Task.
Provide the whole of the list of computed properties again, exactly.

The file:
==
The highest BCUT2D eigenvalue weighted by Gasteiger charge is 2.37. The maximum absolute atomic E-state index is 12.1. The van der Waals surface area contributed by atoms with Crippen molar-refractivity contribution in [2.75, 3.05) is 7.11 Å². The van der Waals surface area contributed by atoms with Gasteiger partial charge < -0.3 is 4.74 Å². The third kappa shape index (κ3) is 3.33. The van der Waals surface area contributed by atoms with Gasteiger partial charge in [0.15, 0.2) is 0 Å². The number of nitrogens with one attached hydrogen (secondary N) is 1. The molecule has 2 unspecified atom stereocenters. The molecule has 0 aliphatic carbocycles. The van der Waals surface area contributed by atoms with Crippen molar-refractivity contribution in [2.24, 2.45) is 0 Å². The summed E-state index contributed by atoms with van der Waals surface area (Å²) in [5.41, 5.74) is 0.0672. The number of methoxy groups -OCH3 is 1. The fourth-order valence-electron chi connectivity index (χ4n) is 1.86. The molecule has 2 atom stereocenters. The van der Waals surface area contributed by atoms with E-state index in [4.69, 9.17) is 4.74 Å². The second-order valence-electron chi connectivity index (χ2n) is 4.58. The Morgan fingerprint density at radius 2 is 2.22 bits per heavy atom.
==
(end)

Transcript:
The highest BCUT2D eigenvalue weighted by Gasteiger charge is 2.37. The maximum absolute atomic E-state index is 12.1. The van der Waals surface area contributed by atoms with Crippen molar-refractivity contribution in [2.75, 3.05) is 7.11 Å². The van der Waals surface area contributed by atoms with Gasteiger partial charge < -0.3 is 4.74 Å². The third kappa shape index (κ3) is 3.33. The van der Waals surface area contributed by atoms with Gasteiger partial charge in [0.15, 0.2) is 0 Å². The number of nitrogens with one attached hydrogen (secondary N) is 1. The molecule has 2 unspecified atom stereocenters. The molecule has 0 aliphatic carbocycles. The van der Waals surface area contributed by atoms with Crippen molar-refractivity contribution in [2.24, 2.45) is 0 Å². The summed E-state index contributed by atoms with van der Waals surface area (Å²) in [5.41, 5.74) is 0.0672. The number of methoxy groups -OCH3 is 1. The fourth-order valence-electron chi connectivity index (χ4n) is 1.86. The molecule has 2 atom stereocenters. The van der Waals surface area contributed by atoms with E-state index in [4.69, 9.17) is 4.74 Å². The second-order valence-electron chi connectivity index (χ2n) is 4.58. The Morgan fingerprint density at radius 2 is 2.22 bits per heavy atom.